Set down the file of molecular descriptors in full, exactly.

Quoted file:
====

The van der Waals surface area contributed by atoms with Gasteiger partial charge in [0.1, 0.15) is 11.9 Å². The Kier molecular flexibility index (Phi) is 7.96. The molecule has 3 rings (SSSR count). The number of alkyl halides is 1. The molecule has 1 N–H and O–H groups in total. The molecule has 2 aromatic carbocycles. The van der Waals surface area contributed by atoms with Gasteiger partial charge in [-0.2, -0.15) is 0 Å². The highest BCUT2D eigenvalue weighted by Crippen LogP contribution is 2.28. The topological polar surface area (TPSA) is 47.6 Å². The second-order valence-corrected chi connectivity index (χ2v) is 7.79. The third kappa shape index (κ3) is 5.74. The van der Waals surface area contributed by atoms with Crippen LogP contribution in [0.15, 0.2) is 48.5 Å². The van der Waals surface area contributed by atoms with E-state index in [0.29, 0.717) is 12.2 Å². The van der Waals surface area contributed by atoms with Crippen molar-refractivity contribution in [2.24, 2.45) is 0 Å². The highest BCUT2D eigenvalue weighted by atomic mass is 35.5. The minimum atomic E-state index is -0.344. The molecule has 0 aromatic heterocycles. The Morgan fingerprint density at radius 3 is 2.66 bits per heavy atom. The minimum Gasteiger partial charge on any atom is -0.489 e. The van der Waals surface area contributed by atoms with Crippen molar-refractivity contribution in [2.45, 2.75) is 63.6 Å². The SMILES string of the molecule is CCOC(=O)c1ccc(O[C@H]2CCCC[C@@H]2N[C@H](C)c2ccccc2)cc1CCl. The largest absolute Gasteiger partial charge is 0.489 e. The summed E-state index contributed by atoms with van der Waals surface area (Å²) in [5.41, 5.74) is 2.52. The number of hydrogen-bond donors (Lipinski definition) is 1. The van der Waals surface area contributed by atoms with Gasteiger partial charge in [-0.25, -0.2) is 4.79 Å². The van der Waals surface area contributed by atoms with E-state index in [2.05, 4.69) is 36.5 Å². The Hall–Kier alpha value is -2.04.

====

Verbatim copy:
The van der Waals surface area contributed by atoms with Gasteiger partial charge in [0.1, 0.15) is 11.9 Å². The Kier molecular flexibility index (Phi) is 7.96. The molecule has 3 rings (SSSR count). The number of alkyl halides is 1. The molecule has 1 N–H and O–H groups in total. The molecule has 2 aromatic carbocycles. The van der Waals surface area contributed by atoms with Gasteiger partial charge in [-0.2, -0.15) is 0 Å². The highest BCUT2D eigenvalue weighted by Crippen LogP contribution is 2.28. The topological polar surface area (TPSA) is 47.6 Å². The second-order valence-corrected chi connectivity index (χ2v) is 7.79. The third kappa shape index (κ3) is 5.74. The van der Waals surface area contributed by atoms with Crippen LogP contribution in [0.15, 0.2) is 48.5 Å². The van der Waals surface area contributed by atoms with E-state index in [0.29, 0.717) is 12.2 Å². The van der Waals surface area contributed by atoms with Crippen molar-refractivity contribution in [2.24, 2.45) is 0 Å². The highest BCUT2D eigenvalue weighted by atomic mass is 35.5. The minimum atomic E-state index is -0.344. The molecule has 0 aromatic heterocycles. The Morgan fingerprint density at radius 3 is 2.66 bits per heavy atom. The minimum Gasteiger partial charge on any atom is -0.489 e. The van der Waals surface area contributed by atoms with Crippen molar-refractivity contribution in [2.45, 2.75) is 63.6 Å². The SMILES string of the molecule is CCOC(=O)c1ccc(O[C@H]2CCCC[C@@H]2N[C@H](C)c2ccccc2)cc1CCl. The largest absolute Gasteiger partial charge is 0.489 e. The summed E-state index contributed by atoms with van der Waals surface area (Å²) in [5.41, 5.74) is 2.52. The number of hydrogen-bond donors (Lipinski definition) is 1. The van der Waals surface area contributed by atoms with Gasteiger partial charge in [-0.25, -0.2) is 4.79 Å². The van der Waals surface area contributed by atoms with E-state index in [2.05, 4.69) is 36.5 Å². The Hall–Kier alpha value is -2.04.